Acer's efforts to grasp market share from the clutches of competitors such as HP, Dell and Lenovo recently received a major boost when it captured PC vendor Gateway in a move that has subsequently led to it exercising the rights to snap up Packard Bell as well.
However, with both Gateway and Packard Bell hardly standing out as seasoned names in the Middle East, there are many in the region who have been wondering if the latest example of global hardware consolidation will have any impact locally.
Gianfranco Lanci, president at Acer and a man with a solid understanding of what makes the EMEA market tick having led the vendor's regional operations for a substantial period, told Channel Middle East there would be a role for the brands that Acer has just purchased, but was unable to say precisely what that would be.
Lanci says the vendor is deploying a team to manage the integration of the pair and upon completion of that process a decision will be made on how to exploit the best assets of each party. "We have 40 people working on the integration of the companies with Acer, and we are running a post-merger management programme to seize the best practices from Gateway and Packard Bell," he explained. "The companies have very many good elements about them and we want to use their expertise and translate it into markets where they are not already present, such as the Middle East, Africa, Asia Pacific and the Far East," revealed Lanci.
According to the head honcho, Acer has built a name for itself through being a price competitive brand. He claims the vendor has secured a commanding position by focusing on increasing output to take advantage of economies of scale, allowing it to generate more attractive revenues and offer an appealing price proposition to customers.
Lanci now hopes the vendor's recent acquisitions will shape its ability to build on past successes.
Acer currently occupies the silver medal position in the EMEA PC market, but leads the pack with 20% market share when it comes to notebooks after second quarter sales climbed 38% year-on-year.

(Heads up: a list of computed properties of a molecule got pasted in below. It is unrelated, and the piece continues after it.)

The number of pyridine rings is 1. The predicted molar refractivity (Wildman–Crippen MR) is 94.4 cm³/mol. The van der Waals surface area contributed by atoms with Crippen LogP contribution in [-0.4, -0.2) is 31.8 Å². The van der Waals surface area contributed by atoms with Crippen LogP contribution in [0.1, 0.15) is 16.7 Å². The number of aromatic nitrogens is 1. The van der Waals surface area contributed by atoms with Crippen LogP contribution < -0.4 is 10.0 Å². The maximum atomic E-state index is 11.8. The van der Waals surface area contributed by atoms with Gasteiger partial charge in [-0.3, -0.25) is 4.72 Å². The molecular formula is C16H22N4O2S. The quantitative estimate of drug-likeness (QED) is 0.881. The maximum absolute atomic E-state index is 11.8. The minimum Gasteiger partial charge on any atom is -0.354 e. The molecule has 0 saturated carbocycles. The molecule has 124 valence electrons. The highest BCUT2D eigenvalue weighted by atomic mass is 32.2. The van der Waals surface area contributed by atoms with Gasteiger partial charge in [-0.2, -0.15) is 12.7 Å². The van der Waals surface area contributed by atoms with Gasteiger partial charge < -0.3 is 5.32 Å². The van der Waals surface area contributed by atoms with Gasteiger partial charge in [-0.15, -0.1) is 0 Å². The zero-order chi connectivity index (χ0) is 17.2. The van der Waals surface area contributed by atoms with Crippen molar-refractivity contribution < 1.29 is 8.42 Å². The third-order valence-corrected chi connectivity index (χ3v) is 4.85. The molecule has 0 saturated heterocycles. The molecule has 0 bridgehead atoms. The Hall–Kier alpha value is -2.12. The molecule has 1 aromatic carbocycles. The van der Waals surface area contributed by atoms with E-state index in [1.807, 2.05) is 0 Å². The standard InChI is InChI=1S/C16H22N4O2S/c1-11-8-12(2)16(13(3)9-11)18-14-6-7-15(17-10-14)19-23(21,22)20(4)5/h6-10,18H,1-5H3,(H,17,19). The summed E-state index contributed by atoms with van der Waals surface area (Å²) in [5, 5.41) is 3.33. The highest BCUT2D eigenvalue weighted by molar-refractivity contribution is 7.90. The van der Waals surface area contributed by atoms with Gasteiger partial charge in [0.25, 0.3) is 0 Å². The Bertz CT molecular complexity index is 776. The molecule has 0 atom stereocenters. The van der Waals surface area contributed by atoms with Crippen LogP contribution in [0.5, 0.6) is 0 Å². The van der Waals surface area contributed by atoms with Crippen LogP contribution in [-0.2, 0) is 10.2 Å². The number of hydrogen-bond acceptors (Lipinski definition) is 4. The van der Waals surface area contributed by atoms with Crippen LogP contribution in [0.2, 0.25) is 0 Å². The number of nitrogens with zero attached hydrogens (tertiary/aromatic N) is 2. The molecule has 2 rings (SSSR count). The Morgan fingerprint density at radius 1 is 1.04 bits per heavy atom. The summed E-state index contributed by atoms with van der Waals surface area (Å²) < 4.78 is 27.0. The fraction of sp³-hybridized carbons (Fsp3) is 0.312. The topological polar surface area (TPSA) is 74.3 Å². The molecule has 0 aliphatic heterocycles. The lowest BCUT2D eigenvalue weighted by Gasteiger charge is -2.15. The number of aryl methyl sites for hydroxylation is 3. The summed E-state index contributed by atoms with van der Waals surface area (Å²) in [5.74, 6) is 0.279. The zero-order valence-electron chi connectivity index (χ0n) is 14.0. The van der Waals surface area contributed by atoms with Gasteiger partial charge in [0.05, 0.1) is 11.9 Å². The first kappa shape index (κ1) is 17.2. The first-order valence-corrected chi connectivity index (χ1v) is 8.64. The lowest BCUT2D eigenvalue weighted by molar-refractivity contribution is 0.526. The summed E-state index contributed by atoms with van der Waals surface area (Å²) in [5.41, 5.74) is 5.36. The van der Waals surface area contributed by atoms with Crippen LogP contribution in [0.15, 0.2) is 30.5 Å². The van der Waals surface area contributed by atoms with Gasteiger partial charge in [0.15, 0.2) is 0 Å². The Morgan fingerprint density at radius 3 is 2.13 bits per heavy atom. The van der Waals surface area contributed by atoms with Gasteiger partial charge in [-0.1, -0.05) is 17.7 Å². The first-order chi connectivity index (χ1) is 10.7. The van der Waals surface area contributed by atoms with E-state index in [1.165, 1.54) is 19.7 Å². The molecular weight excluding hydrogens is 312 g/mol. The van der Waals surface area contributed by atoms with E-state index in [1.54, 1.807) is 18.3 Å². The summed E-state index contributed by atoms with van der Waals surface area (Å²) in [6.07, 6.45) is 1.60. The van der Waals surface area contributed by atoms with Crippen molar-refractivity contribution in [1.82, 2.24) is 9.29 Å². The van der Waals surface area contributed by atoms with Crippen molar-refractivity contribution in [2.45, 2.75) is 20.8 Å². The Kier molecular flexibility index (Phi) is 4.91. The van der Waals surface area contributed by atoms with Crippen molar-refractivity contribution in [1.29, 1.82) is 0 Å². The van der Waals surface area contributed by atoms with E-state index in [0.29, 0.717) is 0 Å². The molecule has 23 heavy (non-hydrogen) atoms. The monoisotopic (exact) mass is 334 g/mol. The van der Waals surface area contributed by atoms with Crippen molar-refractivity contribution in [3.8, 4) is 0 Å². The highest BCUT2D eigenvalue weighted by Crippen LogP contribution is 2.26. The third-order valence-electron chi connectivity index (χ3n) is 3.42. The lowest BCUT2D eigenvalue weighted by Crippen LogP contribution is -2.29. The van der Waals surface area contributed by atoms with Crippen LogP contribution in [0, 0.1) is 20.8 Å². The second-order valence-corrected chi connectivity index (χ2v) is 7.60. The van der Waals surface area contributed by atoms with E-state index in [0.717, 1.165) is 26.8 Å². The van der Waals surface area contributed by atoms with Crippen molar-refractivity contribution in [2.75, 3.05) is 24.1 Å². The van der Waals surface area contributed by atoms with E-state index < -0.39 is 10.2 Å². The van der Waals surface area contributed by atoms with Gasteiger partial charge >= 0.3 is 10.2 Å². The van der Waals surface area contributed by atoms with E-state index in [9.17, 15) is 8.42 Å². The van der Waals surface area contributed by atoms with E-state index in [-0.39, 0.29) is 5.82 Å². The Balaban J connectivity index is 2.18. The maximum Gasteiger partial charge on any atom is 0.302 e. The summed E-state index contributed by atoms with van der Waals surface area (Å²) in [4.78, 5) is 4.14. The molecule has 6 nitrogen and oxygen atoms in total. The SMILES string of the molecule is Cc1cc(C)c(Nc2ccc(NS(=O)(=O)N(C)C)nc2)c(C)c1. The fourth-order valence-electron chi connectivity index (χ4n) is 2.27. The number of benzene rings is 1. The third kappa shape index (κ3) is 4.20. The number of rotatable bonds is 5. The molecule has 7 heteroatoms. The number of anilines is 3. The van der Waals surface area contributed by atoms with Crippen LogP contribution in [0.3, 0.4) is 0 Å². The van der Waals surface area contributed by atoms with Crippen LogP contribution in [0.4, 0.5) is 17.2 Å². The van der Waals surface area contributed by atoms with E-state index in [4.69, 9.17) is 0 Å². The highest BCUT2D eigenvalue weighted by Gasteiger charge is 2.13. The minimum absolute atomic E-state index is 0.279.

The vendor has also revealed that EMEA comprises more than 50% of its global revenues these days, citing the Middle East as a key market that supports the growth of the wider region.
But while double-digit unit growth and quarterly market share hikes are all well and good, Lanci is smart enough to realise that the strength of a company's bottom line is what really matters and admits that profitability is one of the main issues on his agenda. Lamenting the margins that PC manufacturers earn, he reckons that the profit made in the industry is concentrated into the hands of too few brands. Lanci doesn't go as far as naming the likes of Intel and Microsoft, but he believes that trends such as rising open source adoption will eventually see profits divided between more parties.
"Profitability is a problem. Ours is the only industry where you make margins of 3% or 4% and are happy with that," he said. "Profit is only being made by a few companies in the industry and this needs to change and I believe it will."
Resellers in the region will relate to Lanci's concerns although the man himself is unable to provide few words of comfort for channel partners. He suggests the most effective step that resellers can take to bolster profitability is to focus on improving their cost structure and efficiency.
"I don't think margins are going to increase, I've never seen the margins increase in this industry - it will remain very thin," said Lanci. "In my opinion, the only possibility for the channel is to improve efficiency and reduce cost to improve profitability. The reseller has to look at its business model and review its cost structure. But also a business model that provides only IT services to customers will not survive either. Services can only be an addition, but they need to have everything," he concluded.
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